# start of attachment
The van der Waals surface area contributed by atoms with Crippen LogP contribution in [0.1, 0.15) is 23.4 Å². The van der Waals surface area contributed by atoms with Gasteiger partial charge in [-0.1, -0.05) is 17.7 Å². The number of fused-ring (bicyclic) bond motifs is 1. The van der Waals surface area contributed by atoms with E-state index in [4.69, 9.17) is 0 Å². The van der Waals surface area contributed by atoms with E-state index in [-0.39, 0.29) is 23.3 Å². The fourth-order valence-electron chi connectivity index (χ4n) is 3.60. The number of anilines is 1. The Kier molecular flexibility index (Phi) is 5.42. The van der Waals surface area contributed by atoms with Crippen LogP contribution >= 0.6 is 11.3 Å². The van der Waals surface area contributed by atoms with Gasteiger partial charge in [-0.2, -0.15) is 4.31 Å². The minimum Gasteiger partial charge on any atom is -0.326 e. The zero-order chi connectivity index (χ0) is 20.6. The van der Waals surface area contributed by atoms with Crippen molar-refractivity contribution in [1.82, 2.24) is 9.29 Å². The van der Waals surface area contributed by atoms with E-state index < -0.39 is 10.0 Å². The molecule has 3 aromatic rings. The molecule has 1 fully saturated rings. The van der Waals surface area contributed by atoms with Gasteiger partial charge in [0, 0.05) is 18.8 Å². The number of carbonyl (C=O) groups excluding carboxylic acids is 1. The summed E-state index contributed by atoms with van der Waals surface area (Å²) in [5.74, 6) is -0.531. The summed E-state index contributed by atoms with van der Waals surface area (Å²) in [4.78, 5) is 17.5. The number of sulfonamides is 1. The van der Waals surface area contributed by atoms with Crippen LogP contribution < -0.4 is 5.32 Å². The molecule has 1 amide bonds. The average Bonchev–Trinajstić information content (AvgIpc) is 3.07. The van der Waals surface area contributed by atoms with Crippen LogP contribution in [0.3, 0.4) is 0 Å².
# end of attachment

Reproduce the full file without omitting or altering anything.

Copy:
The van der Waals surface area contributed by atoms with Crippen LogP contribution in [0.1, 0.15) is 23.4 Å². The van der Waals surface area contributed by atoms with Gasteiger partial charge in [-0.1, -0.05) is 17.7 Å². The number of fused-ring (bicyclic) bond motifs is 1. The van der Waals surface area contributed by atoms with E-state index in [4.69, 9.17) is 0 Å². The van der Waals surface area contributed by atoms with E-state index in [-0.39, 0.29) is 23.3 Å². The fourth-order valence-electron chi connectivity index (χ4n) is 3.60. The number of anilines is 1. The Kier molecular flexibility index (Phi) is 5.42. The van der Waals surface area contributed by atoms with Crippen LogP contribution >= 0.6 is 11.3 Å². The van der Waals surface area contributed by atoms with Gasteiger partial charge in [-0.2, -0.15) is 4.31 Å². The minimum Gasteiger partial charge on any atom is -0.326 e. The zero-order chi connectivity index (χ0) is 20.6. The van der Waals surface area contributed by atoms with Crippen molar-refractivity contribution in [1.82, 2.24) is 9.29 Å². The van der Waals surface area contributed by atoms with E-state index < -0.39 is 10.0 Å². The molecule has 3 aromatic rings. The molecule has 1 fully saturated rings. The van der Waals surface area contributed by atoms with Gasteiger partial charge in [0, 0.05) is 18.8 Å². The number of carbonyl (C=O) groups excluding carboxylic acids is 1. The summed E-state index contributed by atoms with van der Waals surface area (Å²) in [5.74, 6) is -0.531. The summed E-state index contributed by atoms with van der Waals surface area (Å²) in [4.78, 5) is 17.5. The number of sulfonamides is 1. The van der Waals surface area contributed by atoms with Crippen LogP contribution < -0.4 is 5.32 Å². The molecule has 1 amide bonds. The average Bonchev–Trinajstić information content (AvgIpc) is 3.07. The van der Waals surface area contributed by atoms with Crippen LogP contribution in [0.3, 0.4) is 0 Å².